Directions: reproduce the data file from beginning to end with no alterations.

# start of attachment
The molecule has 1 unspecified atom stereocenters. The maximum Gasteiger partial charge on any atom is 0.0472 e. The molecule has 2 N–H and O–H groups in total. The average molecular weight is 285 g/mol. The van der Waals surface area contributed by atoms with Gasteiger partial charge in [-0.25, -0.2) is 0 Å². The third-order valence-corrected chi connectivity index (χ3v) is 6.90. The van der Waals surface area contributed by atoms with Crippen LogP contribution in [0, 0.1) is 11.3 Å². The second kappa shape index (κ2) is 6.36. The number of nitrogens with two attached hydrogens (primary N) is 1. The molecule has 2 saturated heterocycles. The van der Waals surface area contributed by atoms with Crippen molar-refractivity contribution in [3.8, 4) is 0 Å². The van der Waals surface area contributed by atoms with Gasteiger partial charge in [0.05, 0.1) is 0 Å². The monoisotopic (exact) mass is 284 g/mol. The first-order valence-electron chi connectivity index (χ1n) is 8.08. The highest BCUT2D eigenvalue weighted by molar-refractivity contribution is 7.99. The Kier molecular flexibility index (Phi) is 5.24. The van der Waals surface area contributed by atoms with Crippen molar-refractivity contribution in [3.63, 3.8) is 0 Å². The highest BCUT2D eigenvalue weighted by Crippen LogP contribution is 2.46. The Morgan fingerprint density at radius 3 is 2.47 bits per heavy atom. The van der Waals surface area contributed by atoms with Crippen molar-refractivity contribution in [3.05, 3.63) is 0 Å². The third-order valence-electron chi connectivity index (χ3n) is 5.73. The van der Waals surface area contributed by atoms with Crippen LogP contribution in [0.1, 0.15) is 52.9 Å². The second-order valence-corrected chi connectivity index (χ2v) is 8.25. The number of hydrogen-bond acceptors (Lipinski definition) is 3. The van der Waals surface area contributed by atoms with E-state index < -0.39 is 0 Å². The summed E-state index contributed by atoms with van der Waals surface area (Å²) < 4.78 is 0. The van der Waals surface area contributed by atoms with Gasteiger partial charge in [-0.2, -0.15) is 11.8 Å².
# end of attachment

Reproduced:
The molecule has 1 unspecified atom stereocenters. The maximum Gasteiger partial charge on any atom is 0.0472 e. The molecule has 2 N–H and O–H groups in total. The average molecular weight is 285 g/mol. The van der Waals surface area contributed by atoms with Gasteiger partial charge in [-0.25, -0.2) is 0 Å². The third-order valence-corrected chi connectivity index (χ3v) is 6.90. The van der Waals surface area contributed by atoms with Crippen LogP contribution in [0, 0.1) is 11.3 Å². The second kappa shape index (κ2) is 6.36. The number of nitrogens with two attached hydrogens (primary N) is 1. The molecule has 2 saturated heterocycles. The van der Waals surface area contributed by atoms with Crippen molar-refractivity contribution in [3.8, 4) is 0 Å². The van der Waals surface area contributed by atoms with Gasteiger partial charge in [0.05, 0.1) is 0 Å². The monoisotopic (exact) mass is 284 g/mol. The first-order valence-electron chi connectivity index (χ1n) is 8.08. The highest BCUT2D eigenvalue weighted by molar-refractivity contribution is 7.99. The Kier molecular flexibility index (Phi) is 5.24. The van der Waals surface area contributed by atoms with Crippen molar-refractivity contribution in [3.63, 3.8) is 0 Å². The highest BCUT2D eigenvalue weighted by Crippen LogP contribution is 2.46. The Morgan fingerprint density at radius 3 is 2.47 bits per heavy atom. The van der Waals surface area contributed by atoms with Crippen molar-refractivity contribution in [3.05, 3.63) is 0 Å². The third-order valence-electron chi connectivity index (χ3n) is 5.73. The van der Waals surface area contributed by atoms with Crippen LogP contribution in [0.1, 0.15) is 52.9 Å². The second-order valence-corrected chi connectivity index (χ2v) is 8.25. The number of hydrogen-bond acceptors (Lipinski definition) is 3. The van der Waals surface area contributed by atoms with E-state index < -0.39 is 0 Å². The summed E-state index contributed by atoms with van der Waals surface area (Å²) < 4.78 is 0. The van der Waals surface area contributed by atoms with Gasteiger partial charge in [-0.2, -0.15) is 11.8 Å².